Poland’s nationalist Law and Justice party won a second term in power in Sunday’s national elections, in a result that critics fear could hasten the country’s slide toward authoritarianism.
With 99.5 percent of votes counted Monday, the right-wing populist Law and Justice party had won 43.8 percent of the vote, comfortably ahead of the biggest opposition grouping, the centrist Civic Coalition's 27.2 percent.
“We have reason to be happy,” Law and Justice leader Jaroslaw Kaczynski told supporters at the party’s Warsaw headquarters late Sunday.
“We have four years of hard work ahead. Poland must change more, and it must change for the better.”
Analysts said the party’s return to power would allow it to continue with the controversial reforms that critics — including the European Union — say have eroded liberal democratic standards in the country.
“There will be a rising semi-authoritarian temptation on the part of Kaczynski and his people,” Pawel Zerka, policy fellow at the European Council on Foreign Relations think tank, told VICE News.
“Having won the national parliamentary elections for the second time in a row, and with a massive support, under very high turnout, they are likely to present their reforms as approved by citizens.”
Since coming to power in 2015, Law and Justice has implemented generous welfare programs, which have proved popular with many voters. But it has also undermined democratic checks and balances along the way.
In particular, it has taken control of the public media, turning public broadcasters into government mouthpieces, and launched controversial reforms of the judiciary which critics labelled an unconstitutional purge which eroded the independence of the courts.
Zerka said he didn’t believe voters endorsed Law and Justice’s authoritarianism. Two-thirds of Poles surveyed in a poll conducted by his think tank carried out last month said they viewed the end of democracy as the biggest threat to their family. But the win showed the electoral appeal of the party’s heavy spending on welfare, with the introduction of a child allowance, tax breaks for the poor, and hikes to pensions and the minimum wage.
On top of its generous welfare policies, Law and Justice campaigned on a pledge to reassert traditional Catholic family values in public life. Critics say the party’s high-profile attacks on LGBTQ “ideology” unleashed a wave of violent homophobia throughout the campaign, leading to international criticism, including from the U.S. ambassador.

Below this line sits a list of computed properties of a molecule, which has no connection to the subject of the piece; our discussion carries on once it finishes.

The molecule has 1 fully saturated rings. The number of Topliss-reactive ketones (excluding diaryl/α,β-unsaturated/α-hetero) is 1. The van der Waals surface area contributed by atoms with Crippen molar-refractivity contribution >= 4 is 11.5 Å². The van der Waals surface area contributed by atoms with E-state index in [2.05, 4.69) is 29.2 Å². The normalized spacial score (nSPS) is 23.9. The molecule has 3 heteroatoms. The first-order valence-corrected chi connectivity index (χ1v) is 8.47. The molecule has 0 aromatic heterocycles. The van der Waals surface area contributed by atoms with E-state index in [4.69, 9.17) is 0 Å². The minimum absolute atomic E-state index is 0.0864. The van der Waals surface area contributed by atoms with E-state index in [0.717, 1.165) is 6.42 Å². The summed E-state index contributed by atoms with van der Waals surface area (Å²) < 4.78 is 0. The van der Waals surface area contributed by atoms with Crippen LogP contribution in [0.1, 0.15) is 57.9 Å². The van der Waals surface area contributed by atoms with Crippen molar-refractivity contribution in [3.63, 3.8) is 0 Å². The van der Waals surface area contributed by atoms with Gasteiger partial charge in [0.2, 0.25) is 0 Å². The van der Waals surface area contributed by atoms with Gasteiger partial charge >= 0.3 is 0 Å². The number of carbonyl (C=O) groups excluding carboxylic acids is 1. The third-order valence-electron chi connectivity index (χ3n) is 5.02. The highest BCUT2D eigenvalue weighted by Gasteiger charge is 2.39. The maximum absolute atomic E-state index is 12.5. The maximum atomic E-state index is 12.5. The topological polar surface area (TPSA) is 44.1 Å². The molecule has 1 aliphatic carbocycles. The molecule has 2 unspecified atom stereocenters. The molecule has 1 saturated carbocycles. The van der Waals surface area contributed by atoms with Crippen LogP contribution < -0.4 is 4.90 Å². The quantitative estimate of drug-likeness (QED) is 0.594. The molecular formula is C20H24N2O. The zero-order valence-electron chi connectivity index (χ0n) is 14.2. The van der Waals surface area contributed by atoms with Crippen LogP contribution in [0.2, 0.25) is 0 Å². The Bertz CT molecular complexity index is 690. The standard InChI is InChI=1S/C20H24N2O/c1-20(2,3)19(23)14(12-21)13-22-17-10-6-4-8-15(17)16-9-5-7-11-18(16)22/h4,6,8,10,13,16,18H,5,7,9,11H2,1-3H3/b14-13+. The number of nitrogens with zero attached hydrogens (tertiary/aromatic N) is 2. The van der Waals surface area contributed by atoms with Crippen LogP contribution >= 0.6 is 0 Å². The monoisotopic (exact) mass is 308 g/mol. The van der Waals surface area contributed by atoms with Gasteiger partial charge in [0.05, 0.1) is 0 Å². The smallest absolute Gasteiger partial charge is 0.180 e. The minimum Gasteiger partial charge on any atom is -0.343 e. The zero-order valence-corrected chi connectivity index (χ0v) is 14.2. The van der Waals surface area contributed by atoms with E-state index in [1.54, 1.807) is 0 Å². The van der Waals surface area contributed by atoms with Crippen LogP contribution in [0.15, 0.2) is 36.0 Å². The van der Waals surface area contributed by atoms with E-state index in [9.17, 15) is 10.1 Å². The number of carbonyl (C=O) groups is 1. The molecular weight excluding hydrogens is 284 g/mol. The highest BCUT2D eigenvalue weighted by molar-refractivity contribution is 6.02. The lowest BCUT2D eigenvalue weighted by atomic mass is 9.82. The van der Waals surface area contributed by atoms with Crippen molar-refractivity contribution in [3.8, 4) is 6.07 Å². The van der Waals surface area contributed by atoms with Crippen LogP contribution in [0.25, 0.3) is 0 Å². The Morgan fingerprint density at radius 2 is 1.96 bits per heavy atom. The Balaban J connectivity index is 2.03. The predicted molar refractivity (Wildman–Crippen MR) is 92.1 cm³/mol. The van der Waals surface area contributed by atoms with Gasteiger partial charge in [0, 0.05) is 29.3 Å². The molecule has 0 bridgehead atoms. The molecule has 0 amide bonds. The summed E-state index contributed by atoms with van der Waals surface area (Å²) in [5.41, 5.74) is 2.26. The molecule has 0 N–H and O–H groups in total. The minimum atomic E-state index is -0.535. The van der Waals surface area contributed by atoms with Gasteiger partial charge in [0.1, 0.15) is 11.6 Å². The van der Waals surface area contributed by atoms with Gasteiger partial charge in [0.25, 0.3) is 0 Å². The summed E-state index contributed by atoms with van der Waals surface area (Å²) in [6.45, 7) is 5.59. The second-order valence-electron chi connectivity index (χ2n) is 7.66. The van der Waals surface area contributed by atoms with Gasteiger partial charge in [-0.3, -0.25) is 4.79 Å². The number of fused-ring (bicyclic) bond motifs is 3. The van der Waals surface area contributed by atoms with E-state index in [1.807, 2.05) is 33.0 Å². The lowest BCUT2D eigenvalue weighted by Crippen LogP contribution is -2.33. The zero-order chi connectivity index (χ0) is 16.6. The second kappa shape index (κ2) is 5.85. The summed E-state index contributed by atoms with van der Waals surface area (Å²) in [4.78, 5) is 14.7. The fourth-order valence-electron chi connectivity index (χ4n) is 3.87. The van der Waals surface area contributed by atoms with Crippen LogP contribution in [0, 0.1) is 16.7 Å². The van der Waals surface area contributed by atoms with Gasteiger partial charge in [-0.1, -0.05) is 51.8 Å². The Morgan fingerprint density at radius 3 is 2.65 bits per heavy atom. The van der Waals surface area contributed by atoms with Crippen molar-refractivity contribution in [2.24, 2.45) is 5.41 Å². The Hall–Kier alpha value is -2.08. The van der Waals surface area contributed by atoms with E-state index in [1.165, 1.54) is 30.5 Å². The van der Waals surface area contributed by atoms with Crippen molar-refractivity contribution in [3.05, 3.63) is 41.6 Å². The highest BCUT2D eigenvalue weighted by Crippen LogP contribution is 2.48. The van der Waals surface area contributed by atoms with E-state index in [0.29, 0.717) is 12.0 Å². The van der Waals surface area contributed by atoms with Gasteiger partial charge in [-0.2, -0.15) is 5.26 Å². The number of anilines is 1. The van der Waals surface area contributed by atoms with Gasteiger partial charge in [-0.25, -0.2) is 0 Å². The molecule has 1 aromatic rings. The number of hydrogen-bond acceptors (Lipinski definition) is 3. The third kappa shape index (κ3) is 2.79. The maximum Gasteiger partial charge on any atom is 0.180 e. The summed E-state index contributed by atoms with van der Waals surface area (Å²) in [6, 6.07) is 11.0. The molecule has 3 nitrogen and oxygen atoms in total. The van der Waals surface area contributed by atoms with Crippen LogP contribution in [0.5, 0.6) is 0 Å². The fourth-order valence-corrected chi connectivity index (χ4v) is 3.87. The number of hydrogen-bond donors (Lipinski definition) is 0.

Piotr Buras, head of the think tank’s Warsaw office, said the European Union would need to use all the tools at its disposal to pressure the government to stop undermining liberal democratic norms.
These included withholding EU funds, and using the so-called nuclear option of proceedings under “Article 7” of the Treaty on European Union which would suspend Warsaw’s voting rights at the E.U. Pressure from the EU forced Poland to back down on one of its controversial judicial reforms in December, reinstating a number of Supreme Court judges it had forced into early retirement.
“They should be vocal that ‘semi-authoritarianism’ is a clear violation of what Europe stands for, even with a renewed democratic mandate,” said Buras.
The results weren’t a whitewash for Law and Justice. While they were an improvement on the 37.6 percent the party won in 2015, they fell short of the two-thirds majority of seats in the lower house that the party had hoped for, which would have allowed it to redraft the country’s constitution in its favor.
The party also appeared to have lost control of the less powerful upper house, with only 49 of 100 seats — an outcome that would give the opposition some power to frustrate Law and Justice’s agenda, said Zerka.
Cover: Leader of the PiS ruling party Jaroslaw Kaczynski speaks at the election night after first results showed his party won the elections with almost 43 percent support. (Photo by JP Black/LightRocket via Getty Images)